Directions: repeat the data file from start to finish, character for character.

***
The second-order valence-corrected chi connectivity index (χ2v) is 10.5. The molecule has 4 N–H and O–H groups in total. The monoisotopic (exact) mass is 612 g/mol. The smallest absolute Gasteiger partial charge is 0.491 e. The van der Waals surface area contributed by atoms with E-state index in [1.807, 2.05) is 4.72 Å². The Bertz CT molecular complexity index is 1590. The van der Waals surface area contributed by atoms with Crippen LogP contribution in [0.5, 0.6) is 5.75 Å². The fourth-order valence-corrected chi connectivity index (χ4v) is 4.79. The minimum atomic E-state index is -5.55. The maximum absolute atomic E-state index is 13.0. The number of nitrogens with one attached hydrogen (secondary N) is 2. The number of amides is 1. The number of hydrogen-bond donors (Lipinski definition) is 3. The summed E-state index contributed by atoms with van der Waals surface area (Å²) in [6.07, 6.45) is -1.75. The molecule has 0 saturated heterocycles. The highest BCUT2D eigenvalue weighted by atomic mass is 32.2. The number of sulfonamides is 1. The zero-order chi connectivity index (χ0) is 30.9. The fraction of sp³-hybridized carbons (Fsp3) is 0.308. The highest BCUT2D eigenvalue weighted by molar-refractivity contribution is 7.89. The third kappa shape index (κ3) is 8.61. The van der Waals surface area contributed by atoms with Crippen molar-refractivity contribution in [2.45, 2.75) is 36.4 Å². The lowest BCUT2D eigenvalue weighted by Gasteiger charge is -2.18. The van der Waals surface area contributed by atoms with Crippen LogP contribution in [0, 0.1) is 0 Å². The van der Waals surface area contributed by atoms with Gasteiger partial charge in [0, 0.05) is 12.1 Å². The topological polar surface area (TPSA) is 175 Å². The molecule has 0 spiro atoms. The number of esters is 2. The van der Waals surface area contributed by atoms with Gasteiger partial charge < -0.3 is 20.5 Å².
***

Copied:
The second-order valence-corrected chi connectivity index (χ2v) is 10.5. The molecule has 4 N–H and O–H groups in total. The monoisotopic (exact) mass is 612 g/mol. The smallest absolute Gasteiger partial charge is 0.491 e. The van der Waals surface area contributed by atoms with E-state index in [1.807, 2.05) is 4.72 Å². The Bertz CT molecular complexity index is 1590. The van der Waals surface area contributed by atoms with Crippen LogP contribution in [0.5, 0.6) is 5.75 Å². The fourth-order valence-corrected chi connectivity index (χ4v) is 4.79. The minimum atomic E-state index is -5.55. The maximum absolute atomic E-state index is 13.0. The number of nitrogens with one attached hydrogen (secondary N) is 2. The number of amides is 1. The number of hydrogen-bond donors (Lipinski definition) is 3. The summed E-state index contributed by atoms with van der Waals surface area (Å²) in [6.07, 6.45) is -1.75. The molecule has 0 saturated heterocycles. The highest BCUT2D eigenvalue weighted by atomic mass is 32.2. The number of sulfonamides is 1. The zero-order chi connectivity index (χ0) is 30.9. The fraction of sp³-hybridized carbons (Fsp3) is 0.308. The highest BCUT2D eigenvalue weighted by molar-refractivity contribution is 7.89. The third kappa shape index (κ3) is 8.61. The van der Waals surface area contributed by atoms with Crippen molar-refractivity contribution in [2.45, 2.75) is 36.4 Å². The lowest BCUT2D eigenvalue weighted by Gasteiger charge is -2.18. The van der Waals surface area contributed by atoms with Crippen LogP contribution in [0, 0.1) is 0 Å². The van der Waals surface area contributed by atoms with Gasteiger partial charge in [0, 0.05) is 12.1 Å². The topological polar surface area (TPSA) is 175 Å². The molecule has 0 spiro atoms. The number of esters is 2. The van der Waals surface area contributed by atoms with Gasteiger partial charge < -0.3 is 20.5 Å².